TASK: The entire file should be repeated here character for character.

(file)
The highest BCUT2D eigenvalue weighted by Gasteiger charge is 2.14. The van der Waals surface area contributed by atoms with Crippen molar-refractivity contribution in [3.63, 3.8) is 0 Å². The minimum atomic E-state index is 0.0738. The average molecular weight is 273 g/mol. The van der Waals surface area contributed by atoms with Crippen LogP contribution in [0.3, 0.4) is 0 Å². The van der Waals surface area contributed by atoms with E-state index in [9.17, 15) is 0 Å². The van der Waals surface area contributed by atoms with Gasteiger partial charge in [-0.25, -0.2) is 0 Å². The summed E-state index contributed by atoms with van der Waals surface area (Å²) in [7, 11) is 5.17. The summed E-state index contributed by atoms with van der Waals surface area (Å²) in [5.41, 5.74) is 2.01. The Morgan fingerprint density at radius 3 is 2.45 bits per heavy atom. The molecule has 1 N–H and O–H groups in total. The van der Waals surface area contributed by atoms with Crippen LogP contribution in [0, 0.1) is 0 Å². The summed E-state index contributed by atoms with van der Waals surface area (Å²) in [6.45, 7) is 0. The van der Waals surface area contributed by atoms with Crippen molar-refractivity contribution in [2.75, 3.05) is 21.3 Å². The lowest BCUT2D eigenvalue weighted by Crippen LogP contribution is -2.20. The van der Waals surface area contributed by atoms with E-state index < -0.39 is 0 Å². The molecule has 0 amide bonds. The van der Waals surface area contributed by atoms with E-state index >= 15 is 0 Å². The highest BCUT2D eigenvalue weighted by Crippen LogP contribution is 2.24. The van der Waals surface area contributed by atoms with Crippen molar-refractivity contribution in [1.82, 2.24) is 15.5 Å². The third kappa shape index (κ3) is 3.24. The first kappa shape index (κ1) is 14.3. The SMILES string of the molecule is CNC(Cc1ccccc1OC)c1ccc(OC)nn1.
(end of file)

The highest BCUT2D eigenvalue weighted by Gasteiger charge is 2.14. The van der Waals surface area contributed by atoms with Crippen molar-refractivity contribution in [3.63, 3.8) is 0 Å². The minimum atomic E-state index is 0.0738. The average molecular weight is 273 g/mol. The van der Waals surface area contributed by atoms with Crippen LogP contribution in [0.3, 0.4) is 0 Å². The van der Waals surface area contributed by atoms with E-state index in [9.17, 15) is 0 Å². The van der Waals surface area contributed by atoms with Gasteiger partial charge in [-0.25, -0.2) is 0 Å². The summed E-state index contributed by atoms with van der Waals surface area (Å²) in [7, 11) is 5.17. The summed E-state index contributed by atoms with van der Waals surface area (Å²) in [5.41, 5.74) is 2.01. The Morgan fingerprint density at radius 3 is 2.45 bits per heavy atom. The molecule has 1 N–H and O–H groups in total. The van der Waals surface area contributed by atoms with Crippen LogP contribution in [0, 0.1) is 0 Å². The summed E-state index contributed by atoms with van der Waals surface area (Å²) in [6.45, 7) is 0. The van der Waals surface area contributed by atoms with Crippen molar-refractivity contribution in [2.75, 3.05) is 21.3 Å². The lowest BCUT2D eigenvalue weighted by Crippen LogP contribution is -2.20. The van der Waals surface area contributed by atoms with E-state index < -0.39 is 0 Å². The molecule has 0 amide bonds. The van der Waals surface area contributed by atoms with E-state index >= 15 is 0 Å². The highest BCUT2D eigenvalue weighted by Crippen LogP contribution is 2.24. The van der Waals surface area contributed by atoms with Crippen molar-refractivity contribution in [1.82, 2.24) is 15.5 Å². The third kappa shape index (κ3) is 3.24. The first kappa shape index (κ1) is 14.3. The SMILES string of the molecule is CNC(Cc1ccccc1OC)c1ccc(OC)nn1.